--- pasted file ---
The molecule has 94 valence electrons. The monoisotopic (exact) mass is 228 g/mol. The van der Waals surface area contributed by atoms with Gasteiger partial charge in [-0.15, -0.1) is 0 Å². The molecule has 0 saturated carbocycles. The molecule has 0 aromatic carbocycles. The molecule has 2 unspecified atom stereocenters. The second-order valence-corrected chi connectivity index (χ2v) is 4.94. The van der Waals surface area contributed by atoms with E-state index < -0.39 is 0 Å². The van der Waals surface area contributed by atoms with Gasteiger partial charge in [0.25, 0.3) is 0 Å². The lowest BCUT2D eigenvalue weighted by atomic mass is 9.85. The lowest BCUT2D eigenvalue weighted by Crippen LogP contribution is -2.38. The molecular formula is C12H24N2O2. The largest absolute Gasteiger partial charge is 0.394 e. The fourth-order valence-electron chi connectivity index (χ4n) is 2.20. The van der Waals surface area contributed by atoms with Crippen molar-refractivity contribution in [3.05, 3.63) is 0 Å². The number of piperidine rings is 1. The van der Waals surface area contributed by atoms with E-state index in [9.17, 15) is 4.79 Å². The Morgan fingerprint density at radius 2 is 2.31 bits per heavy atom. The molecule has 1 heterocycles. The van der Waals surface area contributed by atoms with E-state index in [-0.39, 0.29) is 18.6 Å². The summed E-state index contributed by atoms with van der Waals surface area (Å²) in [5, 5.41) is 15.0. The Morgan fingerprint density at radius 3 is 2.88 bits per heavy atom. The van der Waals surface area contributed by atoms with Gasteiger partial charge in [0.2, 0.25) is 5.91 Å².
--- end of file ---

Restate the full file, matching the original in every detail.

The molecule has 94 valence electrons. The monoisotopic (exact) mass is 228 g/mol. The van der Waals surface area contributed by atoms with Gasteiger partial charge in [-0.15, -0.1) is 0 Å². The molecule has 0 saturated carbocycles. The molecule has 0 aromatic carbocycles. The molecule has 2 unspecified atom stereocenters. The second-order valence-corrected chi connectivity index (χ2v) is 4.94. The van der Waals surface area contributed by atoms with E-state index < -0.39 is 0 Å². The van der Waals surface area contributed by atoms with Gasteiger partial charge in [0.25, 0.3) is 0 Å². The lowest BCUT2D eigenvalue weighted by atomic mass is 9.85. The lowest BCUT2D eigenvalue weighted by Crippen LogP contribution is -2.38. The molecular formula is C12H24N2O2. The largest absolute Gasteiger partial charge is 0.394 e. The fourth-order valence-electron chi connectivity index (χ4n) is 2.20. The van der Waals surface area contributed by atoms with Crippen molar-refractivity contribution in [3.05, 3.63) is 0 Å². The number of piperidine rings is 1. The van der Waals surface area contributed by atoms with E-state index in [9.17, 15) is 4.79 Å². The Morgan fingerprint density at radius 2 is 2.31 bits per heavy atom. The molecule has 1 heterocycles. The van der Waals surface area contributed by atoms with E-state index in [-0.39, 0.29) is 18.6 Å². The summed E-state index contributed by atoms with van der Waals surface area (Å²) in [5, 5.41) is 15.0. The Morgan fingerprint density at radius 3 is 2.88 bits per heavy atom. The van der Waals surface area contributed by atoms with Gasteiger partial charge in [0.2, 0.25) is 5.91 Å².